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Woodford to stop charging investors for research

Woodford to stop charging investors for research

From 1 April, research costs will be met by the Woodford Investment Management, rather than being deducted from the CF Woodford Equity Income fund as part of the transaction costs.

This forms part of a new initiative to be open and transparent on all the costs associated with running an actively managed investment fund.

The firm stated that investors should not only be aware of all fund costs, but they should also be able to see the breakdown and total, in an easy-to-find and easy-to-read way. This is why it will be disclosing all costs associated with the Equity Income fund on a single page on its website, with plans to update the figures each month on a rolling 12-month basis.

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Currently, the main way investors compare Ucits fund costs is to look at the ongoing charge figure (OCF).

However, the OCF does not reflect other necessary transaction costs that are deducted from a Ucits fund’s return and therefore, ultimately paid by investors; like the costs of trading shares, commissions paid to brokers, the bid-offer spread, or stamp duty.

Total costs for the Equity Income Fund for its first full calendar year in 2015 were:

  

Performance

 

Fund performance, net of all costs and charges (C share class)

16.19%

Breakdown of costs (% per annum of NAV)

 

Ongoing charges figure

0.75%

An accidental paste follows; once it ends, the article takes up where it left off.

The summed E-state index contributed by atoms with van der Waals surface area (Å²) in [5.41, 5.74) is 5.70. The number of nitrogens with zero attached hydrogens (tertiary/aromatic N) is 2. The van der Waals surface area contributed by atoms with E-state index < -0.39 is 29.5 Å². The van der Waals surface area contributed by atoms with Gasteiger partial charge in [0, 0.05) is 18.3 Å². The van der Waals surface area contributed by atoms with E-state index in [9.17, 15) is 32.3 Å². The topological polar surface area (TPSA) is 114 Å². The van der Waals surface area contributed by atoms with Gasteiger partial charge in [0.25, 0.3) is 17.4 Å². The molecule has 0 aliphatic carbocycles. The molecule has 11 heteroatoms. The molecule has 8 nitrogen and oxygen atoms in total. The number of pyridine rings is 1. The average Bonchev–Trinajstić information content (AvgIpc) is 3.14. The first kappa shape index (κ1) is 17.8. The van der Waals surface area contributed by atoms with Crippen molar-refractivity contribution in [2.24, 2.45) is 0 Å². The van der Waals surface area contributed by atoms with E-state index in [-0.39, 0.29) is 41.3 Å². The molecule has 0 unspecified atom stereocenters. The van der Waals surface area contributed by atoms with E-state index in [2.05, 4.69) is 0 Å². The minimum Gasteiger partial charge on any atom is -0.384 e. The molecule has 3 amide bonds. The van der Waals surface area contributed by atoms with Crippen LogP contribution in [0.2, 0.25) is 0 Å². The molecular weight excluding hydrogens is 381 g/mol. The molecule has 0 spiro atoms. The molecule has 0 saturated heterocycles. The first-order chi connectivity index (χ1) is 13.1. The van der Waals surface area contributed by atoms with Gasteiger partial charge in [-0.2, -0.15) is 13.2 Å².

Execution costs

0.02%

Research costs

0.02%

Transaction taxes

0.03%

Spread

0.02%

Total cost of investing

0.84%

Source: Woodford, with costs calculated against average fund size in 2015. Execution costs, research costs, transaction taxes and spread figures are net of dilution adjustment. Performance data is sourced from Morningstar on a total return, net of fees basis and is calculated on starting and ending values of the fund in 2015.

Craig Newman, chief executive at Woodford Investment Management, said ultimately, the investment performance, net of all costs, is what investors are interested in. “But we also want our investors to be able to see the total costs taken from the fund – how much we have to pay to buy and sell stocks within the portfolio, and how much we have to pay in subsequent taxes, for example.

“Only by knowing all the costs will investors be able to make a considered judgment on whether they are getting value from their fund manager or not.”

peter.walker@ft.com